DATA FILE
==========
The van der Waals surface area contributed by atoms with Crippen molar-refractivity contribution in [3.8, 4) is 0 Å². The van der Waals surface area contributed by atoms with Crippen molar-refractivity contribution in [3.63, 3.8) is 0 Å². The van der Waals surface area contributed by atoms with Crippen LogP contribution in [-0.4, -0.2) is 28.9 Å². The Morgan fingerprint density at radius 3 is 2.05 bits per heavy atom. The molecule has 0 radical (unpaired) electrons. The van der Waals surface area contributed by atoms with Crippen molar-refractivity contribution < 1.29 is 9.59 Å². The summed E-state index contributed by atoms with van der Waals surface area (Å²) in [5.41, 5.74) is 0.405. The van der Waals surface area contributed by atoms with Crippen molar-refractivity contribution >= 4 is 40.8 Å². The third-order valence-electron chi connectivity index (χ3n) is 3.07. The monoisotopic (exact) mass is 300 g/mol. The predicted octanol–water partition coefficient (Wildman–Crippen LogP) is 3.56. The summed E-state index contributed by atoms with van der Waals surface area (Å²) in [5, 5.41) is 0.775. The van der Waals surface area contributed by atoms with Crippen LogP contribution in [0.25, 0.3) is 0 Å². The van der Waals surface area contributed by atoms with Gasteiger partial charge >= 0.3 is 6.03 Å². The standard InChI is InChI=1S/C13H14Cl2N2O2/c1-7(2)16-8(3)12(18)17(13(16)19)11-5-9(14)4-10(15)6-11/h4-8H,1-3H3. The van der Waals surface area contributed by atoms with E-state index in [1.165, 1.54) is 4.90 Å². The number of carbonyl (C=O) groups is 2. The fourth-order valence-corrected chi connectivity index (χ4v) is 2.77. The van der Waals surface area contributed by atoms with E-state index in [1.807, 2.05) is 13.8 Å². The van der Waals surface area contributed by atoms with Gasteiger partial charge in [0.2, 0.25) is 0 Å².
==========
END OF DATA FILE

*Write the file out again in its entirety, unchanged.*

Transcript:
The van der Waals surface area contributed by atoms with Crippen molar-refractivity contribution in [3.8, 4) is 0 Å². The van der Waals surface area contributed by atoms with Crippen molar-refractivity contribution in [3.63, 3.8) is 0 Å². The van der Waals surface area contributed by atoms with Crippen LogP contribution in [-0.4, -0.2) is 28.9 Å². The Morgan fingerprint density at radius 3 is 2.05 bits per heavy atom. The molecule has 0 radical (unpaired) electrons. The van der Waals surface area contributed by atoms with Crippen molar-refractivity contribution < 1.29 is 9.59 Å². The summed E-state index contributed by atoms with van der Waals surface area (Å²) in [5.41, 5.74) is 0.405. The van der Waals surface area contributed by atoms with Crippen molar-refractivity contribution >= 4 is 40.8 Å². The third-order valence-electron chi connectivity index (χ3n) is 3.07. The monoisotopic (exact) mass is 300 g/mol. The predicted octanol–water partition coefficient (Wildman–Crippen LogP) is 3.56. The summed E-state index contributed by atoms with van der Waals surface area (Å²) in [5, 5.41) is 0.775. The van der Waals surface area contributed by atoms with Crippen LogP contribution in [0.25, 0.3) is 0 Å². The van der Waals surface area contributed by atoms with Gasteiger partial charge >= 0.3 is 6.03 Å². The standard InChI is InChI=1S/C13H14Cl2N2O2/c1-7(2)16-8(3)12(18)17(13(16)19)11-5-9(14)4-10(15)6-11/h4-8H,1-3H3. The van der Waals surface area contributed by atoms with E-state index in [1.165, 1.54) is 4.90 Å². The number of carbonyl (C=O) groups is 2. The fourth-order valence-corrected chi connectivity index (χ4v) is 2.77. The van der Waals surface area contributed by atoms with E-state index in [1.807, 2.05) is 13.8 Å². The van der Waals surface area contributed by atoms with Gasteiger partial charge in [0.2, 0.25) is 0 Å².